Texas law currently requires a minor seeking an abortion to secure the consent of at least one parent. However, the pregnant minor can circumvent parental authority by gaining permission from a judge to undergo a secret abortion.
The judicial bypass mechanism has been deemed necessary by the US Supreme Court for laws requiring the consent of a parent, but not for laws that require that a parent be notified prior to the minor’s abortion. Since 1999, when the judicial bypass law was passed as part of the Texas Parental Notification Act (Chapter 33, Texas Family Code), the bypass loophole has been exploited by the abortion industry, and sympathetic attorneys often volunteer to shepherd minor girls through the courts for their secret abortions. Minors who are sexually active can thus conceal this behavior from their parents. A minor victim of sexual abuse from a coach, neighbor, or other predator is further victimized by petitioning a judge in lieu of involving her parent in this life-changing medical procedure. This judicial bypass loophole supersedes parental rights and authority and endangers our young girls in Texas.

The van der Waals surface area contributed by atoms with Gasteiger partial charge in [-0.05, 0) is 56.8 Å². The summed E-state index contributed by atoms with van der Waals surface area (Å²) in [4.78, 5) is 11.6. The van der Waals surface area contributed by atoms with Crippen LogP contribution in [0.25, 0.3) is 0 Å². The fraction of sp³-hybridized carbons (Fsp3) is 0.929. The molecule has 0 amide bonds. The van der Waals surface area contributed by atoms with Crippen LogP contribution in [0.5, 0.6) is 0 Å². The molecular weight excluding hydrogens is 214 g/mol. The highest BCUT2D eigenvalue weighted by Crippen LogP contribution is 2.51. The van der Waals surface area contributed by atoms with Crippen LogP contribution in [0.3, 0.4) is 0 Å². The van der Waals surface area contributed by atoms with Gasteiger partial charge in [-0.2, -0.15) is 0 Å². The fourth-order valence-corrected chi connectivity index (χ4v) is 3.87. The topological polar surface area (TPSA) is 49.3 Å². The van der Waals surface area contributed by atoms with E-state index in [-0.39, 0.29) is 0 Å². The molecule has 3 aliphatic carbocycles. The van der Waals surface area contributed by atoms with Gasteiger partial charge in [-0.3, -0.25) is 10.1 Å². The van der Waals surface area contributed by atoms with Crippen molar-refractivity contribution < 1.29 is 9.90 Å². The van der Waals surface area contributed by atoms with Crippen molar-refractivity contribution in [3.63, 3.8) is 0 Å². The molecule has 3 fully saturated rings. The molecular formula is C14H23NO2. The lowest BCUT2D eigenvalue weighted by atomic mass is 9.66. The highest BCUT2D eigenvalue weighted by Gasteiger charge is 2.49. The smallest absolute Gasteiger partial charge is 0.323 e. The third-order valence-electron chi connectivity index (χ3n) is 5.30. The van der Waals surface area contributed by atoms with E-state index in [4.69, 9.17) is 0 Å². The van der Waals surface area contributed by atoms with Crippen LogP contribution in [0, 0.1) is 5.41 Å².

One of Texas Right to Life’s legislative goals for the recently adjourned 82nd Legislative Session, House Bill 2555 by Representative Fred Brown (R-College Station), would have closed the judicial bypass loophole. The purpose of HB 2555 was to strengthen parental involvement law by removing the judicial bypass procedure and strengthening the parental notification procedure. Unfortunately, key members of the legislature are not convinced that the state paying for counsel to help minors undergo secret abortions is a problem.
The judicial bypass procedure is the only court proceeding not reported or tracked by the state’s Office of Court Administration (OCA). Thus, crucial questions about this law remain unanswered: How many bypasses are sought? How many are heard? How many are denied? What is the basis for the decision? Did the pregnant minor have her own attorney? Was one appointed for her? Was the decision appealed? Does one county grant a higher number of bypasses than other counties? How much are taxpayers spending for fees for the courts and attorneys? What judicial districts are judge-shopped for sympathetic judges? Did the judge ever find abortion to not be in the best interest of the minor?
Data is required for other highly sensitive court proceedings: contested divorce, high profile corporate litigation, insurance fraud, medical malpractice, etc. The OCA keeps data on the courts, but not on this secret procedure, which could lead to death or permanent injury the minor.